Phenomenology and the Cognitive Sciences 5 (3-4) (2006)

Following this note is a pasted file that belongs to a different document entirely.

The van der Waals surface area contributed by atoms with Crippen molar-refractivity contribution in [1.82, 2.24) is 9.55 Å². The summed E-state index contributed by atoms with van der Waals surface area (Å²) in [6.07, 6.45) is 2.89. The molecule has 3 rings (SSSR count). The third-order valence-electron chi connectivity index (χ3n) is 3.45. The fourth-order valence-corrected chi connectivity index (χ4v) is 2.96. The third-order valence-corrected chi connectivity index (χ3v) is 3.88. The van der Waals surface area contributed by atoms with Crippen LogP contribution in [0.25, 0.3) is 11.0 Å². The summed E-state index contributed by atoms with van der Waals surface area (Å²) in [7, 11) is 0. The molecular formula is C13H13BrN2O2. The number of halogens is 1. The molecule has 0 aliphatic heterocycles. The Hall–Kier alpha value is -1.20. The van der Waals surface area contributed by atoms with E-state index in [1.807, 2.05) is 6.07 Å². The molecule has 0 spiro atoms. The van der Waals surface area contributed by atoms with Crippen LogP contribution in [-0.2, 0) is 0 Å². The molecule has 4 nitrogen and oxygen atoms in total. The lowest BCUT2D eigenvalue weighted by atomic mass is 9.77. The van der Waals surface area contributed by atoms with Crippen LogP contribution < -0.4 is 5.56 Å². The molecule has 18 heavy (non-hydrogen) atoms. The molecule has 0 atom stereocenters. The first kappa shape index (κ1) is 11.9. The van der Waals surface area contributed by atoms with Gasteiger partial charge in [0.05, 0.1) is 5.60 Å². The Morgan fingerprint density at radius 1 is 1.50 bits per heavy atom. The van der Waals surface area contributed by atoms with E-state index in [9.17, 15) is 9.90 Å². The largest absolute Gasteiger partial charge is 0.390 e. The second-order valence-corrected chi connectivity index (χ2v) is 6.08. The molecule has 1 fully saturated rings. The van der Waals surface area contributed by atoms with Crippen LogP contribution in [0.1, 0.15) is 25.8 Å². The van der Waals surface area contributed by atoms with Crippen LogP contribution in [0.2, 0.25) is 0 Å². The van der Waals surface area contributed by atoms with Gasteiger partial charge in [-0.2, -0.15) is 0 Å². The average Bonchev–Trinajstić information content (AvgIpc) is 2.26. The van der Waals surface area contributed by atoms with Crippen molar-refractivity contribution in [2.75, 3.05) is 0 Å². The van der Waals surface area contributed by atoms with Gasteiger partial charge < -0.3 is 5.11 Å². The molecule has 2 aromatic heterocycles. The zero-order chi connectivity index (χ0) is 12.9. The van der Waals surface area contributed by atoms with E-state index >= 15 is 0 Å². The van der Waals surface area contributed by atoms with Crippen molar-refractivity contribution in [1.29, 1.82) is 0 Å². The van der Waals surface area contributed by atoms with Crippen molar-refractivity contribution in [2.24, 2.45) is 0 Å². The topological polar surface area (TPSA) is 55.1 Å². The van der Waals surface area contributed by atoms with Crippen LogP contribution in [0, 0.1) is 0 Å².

|Abstract||Bergson’s model of time (1889) is perhaps the proto-phenomenological theory. It is part of a larger model of mind (1896) which can be seen in modern light as describing the brain as supporting a modulated wave within a holographic field, specifying the external image of the world, and wherein subject and object are differentiated not in terms of space, but of time. Bergson’s very concrete model is developed and deepened with Gibson’s ecological model of perception. It is applied to the problems of consciousness, direct realism, qualia and illusions. The model implies an entirely different basis for memory and cognition, and a brief overview is given for the basis of direct memory, compositionality and systematicity.|
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